But there was more. This was a litmus test, if you will, on the left and its entire existence. It was a referendum on Obama, Peloci, Reid and Emanuel. It was a decisive opinion on socialized medicine, government takeovers of private businesses, and big government in general.

So, will the left finally get it? Will they understand that they're shoving socialized medicine down American's throats and we don't like how it tastes?

I doubt it.

They are so wrapped up in their own elitist bubble that they are, I believe, incapable of seeing what's beyond it. They have their ideas about what's best for the American people, and they don't really care if the people like it or not. In the typical liberal elitist fashion, they think they know what's best for the "little people."

They have their agenda, and I think they'll stick to it no matter what America thinks. If they do anything that seems logical to help Americans (like Senators Franken and Kerry's proposed amendment to the health care bill that would delay taxes in medical devices until 2013--after the next round of elections) it will be for personal gain. They didn't care about the consequences of the tax on medical device companies and their employees; they just cared about Democrats getting re-elected before the companies were furious about the effects of being slammed with another huge tax. Typical.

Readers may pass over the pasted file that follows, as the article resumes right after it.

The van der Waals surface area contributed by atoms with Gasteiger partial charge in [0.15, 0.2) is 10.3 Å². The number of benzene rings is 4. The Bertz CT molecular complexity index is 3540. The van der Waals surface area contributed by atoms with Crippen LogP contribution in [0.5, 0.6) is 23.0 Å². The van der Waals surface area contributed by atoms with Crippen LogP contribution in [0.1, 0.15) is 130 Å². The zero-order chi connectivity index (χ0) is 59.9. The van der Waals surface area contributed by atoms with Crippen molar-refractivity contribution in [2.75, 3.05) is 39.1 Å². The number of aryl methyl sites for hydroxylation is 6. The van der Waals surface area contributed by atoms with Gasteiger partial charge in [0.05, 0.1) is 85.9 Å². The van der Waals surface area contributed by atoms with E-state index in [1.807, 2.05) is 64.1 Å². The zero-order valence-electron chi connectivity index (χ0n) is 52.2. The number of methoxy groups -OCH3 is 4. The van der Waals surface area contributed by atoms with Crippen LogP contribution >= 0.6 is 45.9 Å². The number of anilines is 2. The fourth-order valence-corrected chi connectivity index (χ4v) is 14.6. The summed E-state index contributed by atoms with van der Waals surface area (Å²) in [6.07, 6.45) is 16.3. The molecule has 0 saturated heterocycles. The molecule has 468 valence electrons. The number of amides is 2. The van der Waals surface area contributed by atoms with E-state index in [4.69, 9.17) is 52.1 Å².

So, in my humble opinion, the left will not get it, they will never get it, and we have to stop thinking they will. We just have to get rid of as many of them as we can at every opportunity we have to do it. That started tonight with the election of Republican Scott Brown to the U.S. Senate.

Monday, January 18, 2010

So Long Norm--For Now

So former Senator Norm Coleman isn't going to run for Governor of Minnesota. He posted a statement on his Facebook page that made it very clear why.